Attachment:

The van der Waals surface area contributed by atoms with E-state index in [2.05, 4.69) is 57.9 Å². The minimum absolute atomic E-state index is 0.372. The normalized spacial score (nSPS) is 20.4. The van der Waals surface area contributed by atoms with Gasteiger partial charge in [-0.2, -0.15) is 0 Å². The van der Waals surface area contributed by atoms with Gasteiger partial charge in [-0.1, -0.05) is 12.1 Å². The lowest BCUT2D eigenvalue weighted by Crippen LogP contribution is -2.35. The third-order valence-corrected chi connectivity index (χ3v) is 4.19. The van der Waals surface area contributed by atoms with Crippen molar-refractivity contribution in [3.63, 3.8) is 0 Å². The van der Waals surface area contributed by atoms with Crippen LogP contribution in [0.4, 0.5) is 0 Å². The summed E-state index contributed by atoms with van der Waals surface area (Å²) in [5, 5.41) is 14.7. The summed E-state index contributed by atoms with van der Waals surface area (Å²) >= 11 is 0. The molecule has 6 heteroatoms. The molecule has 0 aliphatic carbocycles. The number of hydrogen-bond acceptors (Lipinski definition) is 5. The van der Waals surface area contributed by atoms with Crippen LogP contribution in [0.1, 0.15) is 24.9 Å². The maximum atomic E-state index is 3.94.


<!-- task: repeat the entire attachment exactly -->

The van der Waals surface area contributed by atoms with E-state index in [2.05, 4.69) is 57.9 Å². The minimum absolute atomic E-state index is 0.372. The normalized spacial score (nSPS) is 20.4. The van der Waals surface area contributed by atoms with Gasteiger partial charge in [-0.2, -0.15) is 0 Å². The van der Waals surface area contributed by atoms with Gasteiger partial charge in [-0.1, -0.05) is 12.1 Å². The lowest BCUT2D eigenvalue weighted by Crippen LogP contribution is -2.35. The third-order valence-corrected chi connectivity index (χ3v) is 4.19. The van der Waals surface area contributed by atoms with Crippen molar-refractivity contribution in [3.63, 3.8) is 0 Å². The van der Waals surface area contributed by atoms with Crippen LogP contribution in [0.4, 0.5) is 0 Å². The summed E-state index contributed by atoms with van der Waals surface area (Å²) in [5, 5.41) is 14.7. The summed E-state index contributed by atoms with van der Waals surface area (Å²) >= 11 is 0. The molecule has 6 heteroatoms. The molecule has 0 aliphatic carbocycles. The number of hydrogen-bond acceptors (Lipinski definition) is 5. The van der Waals surface area contributed by atoms with Crippen LogP contribution in [0.1, 0.15) is 24.9 Å². The maximum atomic E-state index is 3.94.